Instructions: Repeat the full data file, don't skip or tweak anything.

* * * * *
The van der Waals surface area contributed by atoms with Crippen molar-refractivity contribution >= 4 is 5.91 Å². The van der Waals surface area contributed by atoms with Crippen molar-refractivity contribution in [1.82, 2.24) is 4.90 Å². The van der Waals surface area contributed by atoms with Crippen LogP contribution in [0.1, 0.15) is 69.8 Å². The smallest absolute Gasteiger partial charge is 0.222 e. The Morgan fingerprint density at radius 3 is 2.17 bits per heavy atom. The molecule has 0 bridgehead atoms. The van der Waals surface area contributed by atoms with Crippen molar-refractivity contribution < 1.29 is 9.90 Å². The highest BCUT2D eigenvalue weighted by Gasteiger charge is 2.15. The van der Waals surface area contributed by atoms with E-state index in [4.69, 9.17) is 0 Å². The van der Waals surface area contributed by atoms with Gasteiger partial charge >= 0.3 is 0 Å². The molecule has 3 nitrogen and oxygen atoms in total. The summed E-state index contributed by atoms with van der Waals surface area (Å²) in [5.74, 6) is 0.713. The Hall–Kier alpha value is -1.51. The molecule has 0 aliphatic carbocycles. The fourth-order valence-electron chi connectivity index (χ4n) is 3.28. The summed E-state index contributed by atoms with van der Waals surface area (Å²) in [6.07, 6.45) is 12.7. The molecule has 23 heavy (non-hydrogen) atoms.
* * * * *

The van der Waals surface area contributed by atoms with Crippen molar-refractivity contribution >= 4 is 5.91 Å². The van der Waals surface area contributed by atoms with Crippen molar-refractivity contribution in [1.82, 2.24) is 4.90 Å². The van der Waals surface area contributed by atoms with Crippen LogP contribution in [0.1, 0.15) is 69.8 Å². The smallest absolute Gasteiger partial charge is 0.222 e. The Morgan fingerprint density at radius 3 is 2.17 bits per heavy atom. The molecule has 0 bridgehead atoms. The van der Waals surface area contributed by atoms with Crippen molar-refractivity contribution < 1.29 is 9.90 Å². The highest BCUT2D eigenvalue weighted by Gasteiger charge is 2.15. The van der Waals surface area contributed by atoms with E-state index in [4.69, 9.17) is 0 Å². The van der Waals surface area contributed by atoms with Gasteiger partial charge >= 0.3 is 0 Å². The molecule has 3 nitrogen and oxygen atoms in total. The summed E-state index contributed by atoms with van der Waals surface area (Å²) in [5.74, 6) is 0.713. The Hall–Kier alpha value is -1.51. The molecule has 0 aliphatic carbocycles. The fourth-order valence-electron chi connectivity index (χ4n) is 3.28. The summed E-state index contributed by atoms with van der Waals surface area (Å²) in [6.07, 6.45) is 12.7. The molecule has 23 heavy (non-hydrogen) atoms.